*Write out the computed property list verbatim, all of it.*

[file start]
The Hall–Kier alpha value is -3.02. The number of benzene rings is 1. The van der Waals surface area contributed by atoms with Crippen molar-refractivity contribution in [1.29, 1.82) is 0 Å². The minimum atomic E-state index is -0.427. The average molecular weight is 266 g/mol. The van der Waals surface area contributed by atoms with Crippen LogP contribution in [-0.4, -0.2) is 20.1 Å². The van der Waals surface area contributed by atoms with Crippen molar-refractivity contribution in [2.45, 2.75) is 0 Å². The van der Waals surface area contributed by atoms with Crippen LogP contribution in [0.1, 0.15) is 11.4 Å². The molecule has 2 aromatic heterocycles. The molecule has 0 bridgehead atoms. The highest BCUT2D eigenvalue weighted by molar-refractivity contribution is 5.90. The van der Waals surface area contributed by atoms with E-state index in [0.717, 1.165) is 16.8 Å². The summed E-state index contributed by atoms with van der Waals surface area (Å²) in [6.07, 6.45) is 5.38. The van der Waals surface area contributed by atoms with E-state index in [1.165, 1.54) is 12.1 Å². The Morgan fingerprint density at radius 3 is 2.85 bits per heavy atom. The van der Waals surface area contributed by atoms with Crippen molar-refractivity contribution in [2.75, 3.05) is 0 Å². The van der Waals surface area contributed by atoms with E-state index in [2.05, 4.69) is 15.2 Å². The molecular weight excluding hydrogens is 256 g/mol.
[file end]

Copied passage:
The Hall–Kier alpha value is -3.02. The number of benzene rings is 1. The van der Waals surface area contributed by atoms with Crippen molar-refractivity contribution in [1.29, 1.82) is 0 Å². The minimum atomic E-state index is -0.427. The average molecular weight is 266 g/mol. The van der Waals surface area contributed by atoms with Crippen LogP contribution in [-0.4, -0.2) is 20.1 Å². The van der Waals surface area contributed by atoms with Crippen molar-refractivity contribution in [2.45, 2.75) is 0 Å². The van der Waals surface area contributed by atoms with Crippen LogP contribution in [0.1, 0.15) is 11.4 Å². The molecule has 2 aromatic heterocycles. The molecule has 0 bridgehead atoms. The highest BCUT2D eigenvalue weighted by molar-refractivity contribution is 5.90. The van der Waals surface area contributed by atoms with E-state index in [0.717, 1.165) is 16.8 Å². The summed E-state index contributed by atoms with van der Waals surface area (Å²) in [6.07, 6.45) is 5.38. The van der Waals surface area contributed by atoms with E-state index in [1.165, 1.54) is 12.1 Å². The Morgan fingerprint density at radius 3 is 2.85 bits per heavy atom. The van der Waals surface area contributed by atoms with Crippen molar-refractivity contribution in [2.75, 3.05) is 0 Å². The van der Waals surface area contributed by atoms with E-state index in [2.05, 4.69) is 15.2 Å². The molecular weight excluding hydrogens is 256 g/mol.